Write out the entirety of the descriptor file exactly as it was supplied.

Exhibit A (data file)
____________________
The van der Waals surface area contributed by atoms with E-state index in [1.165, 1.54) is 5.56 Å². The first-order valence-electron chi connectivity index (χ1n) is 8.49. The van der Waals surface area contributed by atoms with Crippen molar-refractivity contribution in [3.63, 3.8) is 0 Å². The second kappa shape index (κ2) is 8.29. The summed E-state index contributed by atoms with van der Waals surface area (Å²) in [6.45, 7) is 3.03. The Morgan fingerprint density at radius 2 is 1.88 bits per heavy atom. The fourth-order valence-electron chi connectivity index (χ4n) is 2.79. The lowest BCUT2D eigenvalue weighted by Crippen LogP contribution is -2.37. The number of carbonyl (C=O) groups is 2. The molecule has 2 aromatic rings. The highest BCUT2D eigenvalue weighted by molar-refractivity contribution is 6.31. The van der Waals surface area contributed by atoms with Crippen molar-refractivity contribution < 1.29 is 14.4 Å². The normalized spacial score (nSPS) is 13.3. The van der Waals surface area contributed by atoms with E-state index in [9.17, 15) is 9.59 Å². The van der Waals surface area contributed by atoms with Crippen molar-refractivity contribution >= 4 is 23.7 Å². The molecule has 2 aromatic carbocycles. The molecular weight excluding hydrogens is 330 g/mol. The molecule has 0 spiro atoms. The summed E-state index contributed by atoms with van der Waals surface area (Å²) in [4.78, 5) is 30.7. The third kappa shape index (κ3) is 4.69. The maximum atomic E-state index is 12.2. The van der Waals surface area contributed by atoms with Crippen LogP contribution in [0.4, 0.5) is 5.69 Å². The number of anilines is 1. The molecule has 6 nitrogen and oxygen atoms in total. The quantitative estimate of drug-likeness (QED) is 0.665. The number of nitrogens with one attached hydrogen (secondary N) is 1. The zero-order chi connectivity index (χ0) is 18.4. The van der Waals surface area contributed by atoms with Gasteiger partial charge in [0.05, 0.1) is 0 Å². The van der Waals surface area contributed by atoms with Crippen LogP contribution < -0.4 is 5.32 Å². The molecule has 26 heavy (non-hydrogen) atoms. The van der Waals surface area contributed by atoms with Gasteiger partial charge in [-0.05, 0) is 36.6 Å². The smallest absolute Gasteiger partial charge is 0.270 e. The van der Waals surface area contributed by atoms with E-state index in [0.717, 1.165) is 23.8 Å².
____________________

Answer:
The van der Waals surface area contributed by atoms with E-state index in [1.165, 1.54) is 5.56 Å². The first-order valence-electron chi connectivity index (χ1n) is 8.49. The van der Waals surface area contributed by atoms with Crippen molar-refractivity contribution in [3.63, 3.8) is 0 Å². The second kappa shape index (κ2) is 8.29. The summed E-state index contributed by atoms with van der Waals surface area (Å²) in [6.45, 7) is 3.03. The Morgan fingerprint density at radius 2 is 1.88 bits per heavy atom. The fourth-order valence-electron chi connectivity index (χ4n) is 2.79. The lowest BCUT2D eigenvalue weighted by Crippen LogP contribution is -2.37. The number of carbonyl (C=O) groups is 2. The molecule has 2 aromatic rings. The highest BCUT2D eigenvalue weighted by molar-refractivity contribution is 6.31. The van der Waals surface area contributed by atoms with Crippen molar-refractivity contribution < 1.29 is 14.4 Å². The normalized spacial score (nSPS) is 13.3. The van der Waals surface area contributed by atoms with E-state index in [9.17, 15) is 9.59 Å². The van der Waals surface area contributed by atoms with Crippen molar-refractivity contribution >= 4 is 23.7 Å². The molecule has 2 aromatic carbocycles. The molecular weight excluding hydrogens is 330 g/mol. The molecule has 0 spiro atoms. The summed E-state index contributed by atoms with van der Waals surface area (Å²) in [4.78, 5) is 30.7. The third kappa shape index (κ3) is 4.69. The maximum atomic E-state index is 12.2. The van der Waals surface area contributed by atoms with Crippen LogP contribution in [0.4, 0.5) is 5.69 Å². The number of anilines is 1. The molecule has 6 nitrogen and oxygen atoms in total. The quantitative estimate of drug-likeness (QED) is 0.665. The number of nitrogens with one attached hydrogen (secondary N) is 1. The zero-order chi connectivity index (χ0) is 18.4. The van der Waals surface area contributed by atoms with Gasteiger partial charge in [0.05, 0.1) is 0 Å². The van der Waals surface area contributed by atoms with Crippen LogP contribution < -0.4 is 5.32 Å². The molecule has 26 heavy (non-hydrogen) atoms. The van der Waals surface area contributed by atoms with Gasteiger partial charge in [-0.05, 0) is 36.6 Å². The smallest absolute Gasteiger partial charge is 0.270 e. The van der Waals surface area contributed by atoms with E-state index in [0.717, 1.165) is 23.8 Å².